Itziar Mesanza obtained her first degree in tourism in the Spanish city of Bilbao, famous for its wonderful Guggenheim Modern Art Museum. She continued her studies with a Masters in History and has been living and guiding in Madrid. Passionate about travel, Itziar lived in Dublin for one year and shares Spanish history and culture on specialized tours around Spain.
Héctor was born and raised in San Juan, Puerto Rico. He obtained a B.A. in Architecture and Humanities and an M.S. in Historic Preservation from Columbia University, New York City, and in 1996 he studied at Rome’s International Centre for the Conservation and Restoration of Cultural Property. He returned to Puerto Rico to become Executive Director of Heritage Programs at the Institute of Culture, and then worked independently on research projects for historical and archaeological sites in the Caribbean. In 2003 he moved to Madrid, where he is currently working on his PhD thesis in Colonial Latin American History. Héctor has taught undergraduate courses in the History and Theory of Historic Preservation, Spanish and Latin American History, and Spanish Culture and Civilization at universities in Puerto Rico and Spain. He has a particular passion for Spanish cities and fortifications of the Middle and Early Modern ages. Héctor speaks Spanish and English fluently, and has an intermediate level of Italian.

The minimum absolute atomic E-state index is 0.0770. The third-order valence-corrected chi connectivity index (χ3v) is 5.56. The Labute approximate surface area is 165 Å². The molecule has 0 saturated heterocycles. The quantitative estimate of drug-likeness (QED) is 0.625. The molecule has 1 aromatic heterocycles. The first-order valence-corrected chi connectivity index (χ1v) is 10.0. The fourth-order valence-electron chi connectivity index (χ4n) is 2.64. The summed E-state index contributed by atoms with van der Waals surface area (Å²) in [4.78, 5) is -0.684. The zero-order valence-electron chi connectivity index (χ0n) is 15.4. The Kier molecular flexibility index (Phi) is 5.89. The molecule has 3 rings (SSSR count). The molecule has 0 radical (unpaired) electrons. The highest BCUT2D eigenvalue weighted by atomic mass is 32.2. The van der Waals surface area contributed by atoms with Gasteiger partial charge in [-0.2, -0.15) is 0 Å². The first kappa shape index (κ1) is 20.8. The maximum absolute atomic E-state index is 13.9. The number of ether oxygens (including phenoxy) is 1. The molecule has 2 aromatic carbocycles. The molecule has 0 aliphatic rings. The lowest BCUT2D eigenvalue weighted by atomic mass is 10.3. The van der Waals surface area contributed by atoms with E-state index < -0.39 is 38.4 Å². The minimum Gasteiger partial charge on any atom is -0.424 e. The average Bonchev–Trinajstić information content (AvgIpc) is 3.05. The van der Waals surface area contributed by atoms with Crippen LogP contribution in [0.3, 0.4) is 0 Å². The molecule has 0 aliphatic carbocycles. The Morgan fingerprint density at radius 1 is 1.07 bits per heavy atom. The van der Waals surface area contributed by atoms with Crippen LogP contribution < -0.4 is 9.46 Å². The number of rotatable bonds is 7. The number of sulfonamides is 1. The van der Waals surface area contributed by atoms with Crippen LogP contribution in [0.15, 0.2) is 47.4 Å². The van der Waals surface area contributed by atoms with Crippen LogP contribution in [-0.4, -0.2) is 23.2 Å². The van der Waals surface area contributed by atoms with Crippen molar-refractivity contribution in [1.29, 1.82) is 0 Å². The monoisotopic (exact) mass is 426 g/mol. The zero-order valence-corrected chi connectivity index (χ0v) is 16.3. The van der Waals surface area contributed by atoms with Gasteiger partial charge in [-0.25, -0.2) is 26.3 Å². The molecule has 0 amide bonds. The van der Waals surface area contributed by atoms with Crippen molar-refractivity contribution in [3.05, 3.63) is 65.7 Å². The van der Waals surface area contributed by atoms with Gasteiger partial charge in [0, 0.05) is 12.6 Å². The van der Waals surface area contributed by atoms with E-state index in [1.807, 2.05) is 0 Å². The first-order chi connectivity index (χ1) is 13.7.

Born and raised in Madrid, Spain, Dr. Corral completed his BA in Semitic Philology and Medieval History at the University Complutense in Madrid in 1991. His studies included both Hebrew and Spanish literature and history of Medieval Spain. He continued his studies at New York University where he received a joint Certificate in Museum Studies and Jewish Studies (1994) MA (1994) and a Ph.D. (2000) in Hebrew and Judaic Studies with a concentration in Medieval Iberia. In September 2000, he was awarded a postdoctoral fellowship from the
Memorial Foundation for Jewish Culture that allowed him to publish his dissertation in book form in May of 2002. While in the US, Dr. Corral taught courses on Jewish Studies and Medieval History at New York University, Fordham University, St. John’s University, The New
School, Siena College, and the University of Missouri at Columbia. In 2003 he returned to Madrid and has since collaborated with St. Louis University – Madrid Campus, Manhattan College – Madrid Program, Suffolk University – Madrid Campus, and Loyola
University Maryland – Madrid Program. His courses deal with cultural studies, religion, and the shared history of Muslim, Christians, and Jews in Medieval Spain.